A new standard for Britain's favourite meat

Under the RSPCA's Freedom Food scheme, chickens get a better deal before slaughter. Kate Hilpern reports
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Most of us think of free range or organically reared chicken being streets ahead of their indoor reared counterparts in terms of animal welfare, but this is not necessarily the case. The Freedom Food scheme, which uses the RSPCA's standards for improving farm animal welfare, applies to all three systems of rearing and the good news is that there has been a significant increase in the number of chickens reared under the scheme.

While 2004 saw 10 million birds reared according to the Freedom Food scheme, this increased to 28 million birds in 2006 and 40 million this year. "That's a 43 per cent increase in the last year alone, which we are very happy about," says Dr Marc Cooper, senior scientist in the RSPCA's farm animals department.

He attributes the increase to greater public awareness about welfare conditions involved in chicken rearing. "There have been a number of TV programmes exploring the issue, for example by Hugh Fearnley-Whittingstall. People have started to think more ethically in their meat purchases as a result."

He adds, "There is also so much choice in supermarkets. People see logos like the Freedom Food scheme and they are curious about why it's different to any other type of meat – so they find out."

However, the welfare issues faced by many meat chickens (known as broilers) are still severe – with the Freedom Food scheme still only accounting for 4.26 per cent of the total broiler market. Broilers are genetically selected to grow quickly and the time from when the birds first hatch to appearing on the supermarket can be less than six weeks. They may put on weight so rapidly that they suffer from severe health problems such as lameness and heart defects.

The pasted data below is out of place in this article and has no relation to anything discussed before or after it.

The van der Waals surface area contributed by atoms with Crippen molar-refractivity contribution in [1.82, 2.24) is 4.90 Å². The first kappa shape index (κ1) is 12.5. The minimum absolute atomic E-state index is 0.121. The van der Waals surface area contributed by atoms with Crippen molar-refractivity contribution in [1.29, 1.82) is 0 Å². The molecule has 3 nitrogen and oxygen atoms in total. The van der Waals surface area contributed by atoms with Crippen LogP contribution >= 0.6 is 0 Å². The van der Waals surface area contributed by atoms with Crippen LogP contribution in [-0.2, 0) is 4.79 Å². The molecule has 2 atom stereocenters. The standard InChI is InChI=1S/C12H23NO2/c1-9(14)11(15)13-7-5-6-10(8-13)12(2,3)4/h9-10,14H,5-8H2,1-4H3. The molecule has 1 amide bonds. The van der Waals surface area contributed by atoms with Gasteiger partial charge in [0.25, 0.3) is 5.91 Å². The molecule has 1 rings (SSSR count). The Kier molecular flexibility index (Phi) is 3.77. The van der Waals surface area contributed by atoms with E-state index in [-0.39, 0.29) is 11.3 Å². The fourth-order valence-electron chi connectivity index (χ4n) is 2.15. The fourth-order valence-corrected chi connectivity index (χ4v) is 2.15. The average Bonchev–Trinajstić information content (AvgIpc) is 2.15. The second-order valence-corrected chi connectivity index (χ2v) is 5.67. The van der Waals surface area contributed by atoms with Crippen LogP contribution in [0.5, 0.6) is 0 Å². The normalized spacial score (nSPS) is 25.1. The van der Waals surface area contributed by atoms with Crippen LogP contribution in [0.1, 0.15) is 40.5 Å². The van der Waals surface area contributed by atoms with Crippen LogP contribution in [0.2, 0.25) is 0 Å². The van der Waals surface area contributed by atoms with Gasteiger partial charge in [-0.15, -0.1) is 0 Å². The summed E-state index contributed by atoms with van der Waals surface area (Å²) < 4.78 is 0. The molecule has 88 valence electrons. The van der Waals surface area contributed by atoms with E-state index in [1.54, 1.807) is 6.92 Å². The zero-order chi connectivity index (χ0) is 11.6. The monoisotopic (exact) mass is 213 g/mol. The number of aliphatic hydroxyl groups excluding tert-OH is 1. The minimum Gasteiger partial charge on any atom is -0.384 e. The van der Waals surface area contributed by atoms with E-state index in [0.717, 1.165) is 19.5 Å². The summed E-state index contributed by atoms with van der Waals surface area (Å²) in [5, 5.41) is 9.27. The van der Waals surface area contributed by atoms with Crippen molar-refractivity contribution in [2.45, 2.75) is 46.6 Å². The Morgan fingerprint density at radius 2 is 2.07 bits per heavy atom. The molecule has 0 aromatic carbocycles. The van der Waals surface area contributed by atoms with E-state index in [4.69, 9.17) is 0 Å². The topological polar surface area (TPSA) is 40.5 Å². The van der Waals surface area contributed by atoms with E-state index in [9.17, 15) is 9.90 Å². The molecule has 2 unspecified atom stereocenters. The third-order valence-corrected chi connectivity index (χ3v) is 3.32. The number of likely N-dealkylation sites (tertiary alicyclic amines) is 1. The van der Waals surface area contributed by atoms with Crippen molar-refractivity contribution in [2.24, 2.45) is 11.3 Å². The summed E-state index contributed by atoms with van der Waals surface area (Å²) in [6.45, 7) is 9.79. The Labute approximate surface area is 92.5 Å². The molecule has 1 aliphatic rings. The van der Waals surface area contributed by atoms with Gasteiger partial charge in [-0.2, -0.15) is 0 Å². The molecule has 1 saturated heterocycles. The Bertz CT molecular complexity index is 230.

Meanwhile, low space allowance can impair welfare both directly through movement restriction and indirectly by causing poor litter and air quality. This can also result in lameness, as well as skin disease.

Very low lighting intensities can be problematic too. Used to discourage activity and maximise growth rate, low light intensities can again cause lameness and skin diseases and at very low light levels, the development of eye abnormalities. Where near-continuous lighting is used to increase feed intake, there is evidence that broilers suffer from not having a proper night period.

"Typically, free range and organic systems provide better welfare than standard indoor chicken. But free range and organic chicken are not immune from welfare issues," stresses Dr Cooper. "Basic free range standards mean birds must have a certain amount of space, but we believe that other things are important too. For instance, you don't want the outside area to be a field with nothing else in it.

"Chickens need shade and shelter and they need enrichment items indoors too like straw bails and pecking objects, particularly as they can spend 50 per cent of their lives indoors before they go outside. Given that you can't legally slaughter a free range chicken until 56 days old and an organic chicken until 81 days, the period they spend indoors can actually be longer than an indoor reared chicken – which is often slaughtered at 37 days old."

Since chickens are by far the most numerous farm animals reared for meat in the UK, accounting for around one-third of total meat production, the need to address this is pressing, says Dr Cooper. "The average annual consumption of chicken meat in the UK exceeds that of any other meat," he says.

"Under the Freedom Food scheme, there are over 100 standards which ensure much better welfare for the birds," adds Dr Cooper.

The industry's own assurance scheme – Assured Chicken Production (ACP) – covers more than 90 per cent of UK producers, but it goes nowhere near as far as the Freedom Food scheme. For example, there is no growth rate restriction.

Among the efforts by the RSPCA to further improve matters include discussions with retailers on their meat sourcing policies, which have already led to the adoption of the RSPCA's stocking density requirement by Waitrose for its own-label chicken, by Tesco for its Willow Farm chicken range and by Marks & Spencer for its Oakham chicken range.

"Ultimately, we'd like to see all broilers reared to our standards under Freedom Food," says Dr Cooper.